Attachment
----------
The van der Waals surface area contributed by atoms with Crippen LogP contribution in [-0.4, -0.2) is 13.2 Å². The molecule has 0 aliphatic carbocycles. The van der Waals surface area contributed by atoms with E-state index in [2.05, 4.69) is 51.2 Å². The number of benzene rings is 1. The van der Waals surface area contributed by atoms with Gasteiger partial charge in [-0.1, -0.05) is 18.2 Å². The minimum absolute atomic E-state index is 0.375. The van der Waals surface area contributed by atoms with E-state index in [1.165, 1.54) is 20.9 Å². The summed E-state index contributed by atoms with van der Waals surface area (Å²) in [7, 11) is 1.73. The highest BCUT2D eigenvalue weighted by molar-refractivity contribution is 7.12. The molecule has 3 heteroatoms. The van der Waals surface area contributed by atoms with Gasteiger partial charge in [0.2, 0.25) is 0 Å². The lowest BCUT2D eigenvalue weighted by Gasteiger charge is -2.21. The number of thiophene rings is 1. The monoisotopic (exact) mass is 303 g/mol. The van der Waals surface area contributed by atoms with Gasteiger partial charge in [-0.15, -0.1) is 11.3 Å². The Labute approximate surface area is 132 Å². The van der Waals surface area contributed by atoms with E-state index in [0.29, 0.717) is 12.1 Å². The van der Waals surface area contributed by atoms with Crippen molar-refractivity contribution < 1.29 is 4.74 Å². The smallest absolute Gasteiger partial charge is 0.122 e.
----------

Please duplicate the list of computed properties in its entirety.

The van der Waals surface area contributed by atoms with Crippen LogP contribution in [-0.4, -0.2) is 13.2 Å². The molecule has 0 aliphatic carbocycles. The van der Waals surface area contributed by atoms with E-state index in [2.05, 4.69) is 51.2 Å². The number of benzene rings is 1. The van der Waals surface area contributed by atoms with Gasteiger partial charge in [-0.1, -0.05) is 18.2 Å². The minimum absolute atomic E-state index is 0.375. The van der Waals surface area contributed by atoms with E-state index in [1.165, 1.54) is 20.9 Å². The summed E-state index contributed by atoms with van der Waals surface area (Å²) in [7, 11) is 1.73. The highest BCUT2D eigenvalue weighted by molar-refractivity contribution is 7.12. The molecule has 3 heteroatoms. The van der Waals surface area contributed by atoms with Gasteiger partial charge in [0.2, 0.25) is 0 Å². The lowest BCUT2D eigenvalue weighted by Gasteiger charge is -2.21. The number of thiophene rings is 1. The monoisotopic (exact) mass is 303 g/mol. The van der Waals surface area contributed by atoms with Gasteiger partial charge in [-0.15, -0.1) is 11.3 Å². The Labute approximate surface area is 132 Å². The van der Waals surface area contributed by atoms with E-state index in [0.29, 0.717) is 12.1 Å². The van der Waals surface area contributed by atoms with Crippen molar-refractivity contribution < 1.29 is 4.74 Å². The smallest absolute Gasteiger partial charge is 0.122 e.